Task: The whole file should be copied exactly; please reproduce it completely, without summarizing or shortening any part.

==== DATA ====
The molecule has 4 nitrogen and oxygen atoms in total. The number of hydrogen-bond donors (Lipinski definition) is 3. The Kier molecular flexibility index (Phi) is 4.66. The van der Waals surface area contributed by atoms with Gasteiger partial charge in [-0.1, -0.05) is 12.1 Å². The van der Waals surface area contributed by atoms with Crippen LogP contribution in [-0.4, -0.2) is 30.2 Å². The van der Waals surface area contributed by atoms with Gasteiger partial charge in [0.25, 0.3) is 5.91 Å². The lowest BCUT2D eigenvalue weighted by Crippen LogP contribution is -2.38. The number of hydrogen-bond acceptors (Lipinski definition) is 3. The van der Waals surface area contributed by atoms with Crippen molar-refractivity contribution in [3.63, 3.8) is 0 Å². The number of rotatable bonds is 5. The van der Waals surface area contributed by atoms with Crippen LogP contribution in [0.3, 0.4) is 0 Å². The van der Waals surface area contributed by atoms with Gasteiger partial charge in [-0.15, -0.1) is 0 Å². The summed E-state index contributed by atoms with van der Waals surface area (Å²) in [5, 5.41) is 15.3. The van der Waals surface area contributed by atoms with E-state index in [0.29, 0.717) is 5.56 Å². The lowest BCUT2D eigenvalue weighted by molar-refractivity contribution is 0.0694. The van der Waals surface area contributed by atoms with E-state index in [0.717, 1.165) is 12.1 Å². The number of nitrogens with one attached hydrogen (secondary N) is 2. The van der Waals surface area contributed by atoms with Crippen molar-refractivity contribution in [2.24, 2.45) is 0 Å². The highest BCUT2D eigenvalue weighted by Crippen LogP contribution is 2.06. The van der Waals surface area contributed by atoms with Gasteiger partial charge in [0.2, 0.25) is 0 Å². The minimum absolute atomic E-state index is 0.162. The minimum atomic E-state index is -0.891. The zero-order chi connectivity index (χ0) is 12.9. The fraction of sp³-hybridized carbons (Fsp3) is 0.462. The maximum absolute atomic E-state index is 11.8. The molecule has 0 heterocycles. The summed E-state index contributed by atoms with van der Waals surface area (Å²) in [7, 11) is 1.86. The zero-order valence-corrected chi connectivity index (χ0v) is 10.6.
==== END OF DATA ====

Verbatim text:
The molecule has 4 nitrogen and oxygen atoms in total. The number of hydrogen-bond donors (Lipinski definition) is 3. The Kier molecular flexibility index (Phi) is 4.66. The van der Waals surface area contributed by atoms with Gasteiger partial charge in [-0.1, -0.05) is 12.1 Å². The van der Waals surface area contributed by atoms with Crippen LogP contribution in [-0.4, -0.2) is 30.2 Å². The van der Waals surface area contributed by atoms with Gasteiger partial charge in [0.25, 0.3) is 5.91 Å². The lowest BCUT2D eigenvalue weighted by Crippen LogP contribution is -2.38. The number of hydrogen-bond acceptors (Lipinski definition) is 3. The van der Waals surface area contributed by atoms with Crippen molar-refractivity contribution in [3.63, 3.8) is 0 Å². The number of rotatable bonds is 5. The van der Waals surface area contributed by atoms with Crippen LogP contribution in [0.3, 0.4) is 0 Å². The van der Waals surface area contributed by atoms with Gasteiger partial charge in [-0.15, -0.1) is 0 Å². The summed E-state index contributed by atoms with van der Waals surface area (Å²) in [5, 5.41) is 15.3. The van der Waals surface area contributed by atoms with E-state index in [0.29, 0.717) is 5.56 Å². The lowest BCUT2D eigenvalue weighted by molar-refractivity contribution is 0.0694. The van der Waals surface area contributed by atoms with E-state index in [0.717, 1.165) is 12.1 Å². The number of nitrogens with one attached hydrogen (secondary N) is 2. The van der Waals surface area contributed by atoms with Crippen molar-refractivity contribution in [2.24, 2.45) is 0 Å². The highest BCUT2D eigenvalue weighted by Crippen LogP contribution is 2.06. The van der Waals surface area contributed by atoms with Gasteiger partial charge in [0.2, 0.25) is 0 Å². The minimum absolute atomic E-state index is 0.162. The minimum atomic E-state index is -0.891. The zero-order chi connectivity index (χ0) is 12.9. The fraction of sp³-hybridized carbons (Fsp3) is 0.462. The maximum absolute atomic E-state index is 11.8. The molecule has 0 heterocycles. The summed E-state index contributed by atoms with van der Waals surface area (Å²) in [7, 11) is 1.86. The zero-order valence-corrected chi connectivity index (χ0v) is 10.6.